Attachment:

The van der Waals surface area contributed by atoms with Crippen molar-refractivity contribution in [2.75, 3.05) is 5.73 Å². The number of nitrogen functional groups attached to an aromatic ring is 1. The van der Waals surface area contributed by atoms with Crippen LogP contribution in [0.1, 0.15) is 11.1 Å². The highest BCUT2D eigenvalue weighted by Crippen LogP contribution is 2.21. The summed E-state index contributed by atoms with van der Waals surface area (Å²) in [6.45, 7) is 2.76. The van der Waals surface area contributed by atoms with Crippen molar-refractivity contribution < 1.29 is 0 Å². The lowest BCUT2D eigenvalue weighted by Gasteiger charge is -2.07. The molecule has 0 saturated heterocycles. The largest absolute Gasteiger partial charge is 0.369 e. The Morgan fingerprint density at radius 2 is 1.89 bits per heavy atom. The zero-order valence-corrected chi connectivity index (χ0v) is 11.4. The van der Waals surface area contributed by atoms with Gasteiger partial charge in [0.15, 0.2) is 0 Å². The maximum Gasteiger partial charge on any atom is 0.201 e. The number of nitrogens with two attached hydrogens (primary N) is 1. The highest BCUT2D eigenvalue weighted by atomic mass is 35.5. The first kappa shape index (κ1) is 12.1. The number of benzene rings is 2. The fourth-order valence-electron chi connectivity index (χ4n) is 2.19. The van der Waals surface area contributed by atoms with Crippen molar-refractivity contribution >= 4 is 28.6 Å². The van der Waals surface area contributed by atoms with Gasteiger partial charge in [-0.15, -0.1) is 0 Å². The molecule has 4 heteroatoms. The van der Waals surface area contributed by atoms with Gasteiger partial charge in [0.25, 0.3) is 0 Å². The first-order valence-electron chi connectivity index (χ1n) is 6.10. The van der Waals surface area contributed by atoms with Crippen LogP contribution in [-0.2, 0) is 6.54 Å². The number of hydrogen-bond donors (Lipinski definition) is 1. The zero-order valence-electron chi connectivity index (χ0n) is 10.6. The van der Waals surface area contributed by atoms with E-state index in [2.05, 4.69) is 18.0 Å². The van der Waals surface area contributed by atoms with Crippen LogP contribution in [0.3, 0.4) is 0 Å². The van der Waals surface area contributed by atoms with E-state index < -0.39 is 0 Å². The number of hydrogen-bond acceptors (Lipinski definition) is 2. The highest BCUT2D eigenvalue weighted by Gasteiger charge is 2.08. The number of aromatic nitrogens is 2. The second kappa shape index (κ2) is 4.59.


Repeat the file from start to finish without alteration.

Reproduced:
The van der Waals surface area contributed by atoms with Crippen molar-refractivity contribution in [2.75, 3.05) is 5.73 Å². The number of nitrogen functional groups attached to an aromatic ring is 1. The van der Waals surface area contributed by atoms with Crippen LogP contribution in [0.1, 0.15) is 11.1 Å². The highest BCUT2D eigenvalue weighted by Crippen LogP contribution is 2.21. The summed E-state index contributed by atoms with van der Waals surface area (Å²) in [6.45, 7) is 2.76. The van der Waals surface area contributed by atoms with Crippen molar-refractivity contribution < 1.29 is 0 Å². The lowest BCUT2D eigenvalue weighted by Gasteiger charge is -2.07. The molecule has 0 saturated heterocycles. The largest absolute Gasteiger partial charge is 0.369 e. The Morgan fingerprint density at radius 2 is 1.89 bits per heavy atom. The zero-order valence-corrected chi connectivity index (χ0v) is 11.4. The van der Waals surface area contributed by atoms with Gasteiger partial charge in [0.15, 0.2) is 0 Å². The maximum Gasteiger partial charge on any atom is 0.201 e. The number of nitrogens with two attached hydrogens (primary N) is 1. The highest BCUT2D eigenvalue weighted by atomic mass is 35.5. The first kappa shape index (κ1) is 12.1. The number of benzene rings is 2. The fourth-order valence-electron chi connectivity index (χ4n) is 2.19. The van der Waals surface area contributed by atoms with Crippen molar-refractivity contribution >= 4 is 28.6 Å². The van der Waals surface area contributed by atoms with Gasteiger partial charge in [-0.15, -0.1) is 0 Å². The molecule has 4 heteroatoms. The van der Waals surface area contributed by atoms with Gasteiger partial charge in [0.25, 0.3) is 0 Å². The first-order valence-electron chi connectivity index (χ1n) is 6.10. The van der Waals surface area contributed by atoms with Crippen LogP contribution in [-0.2, 0) is 6.54 Å². The number of hydrogen-bond donors (Lipinski definition) is 1. The zero-order valence-electron chi connectivity index (χ0n) is 10.6. The van der Waals surface area contributed by atoms with E-state index in [2.05, 4.69) is 18.0 Å². The van der Waals surface area contributed by atoms with Crippen LogP contribution in [0.3, 0.4) is 0 Å². The van der Waals surface area contributed by atoms with E-state index < -0.39 is 0 Å². The number of hydrogen-bond acceptors (Lipinski definition) is 2. The highest BCUT2D eigenvalue weighted by Gasteiger charge is 2.08. The number of aromatic nitrogens is 2. The second kappa shape index (κ2) is 4.59.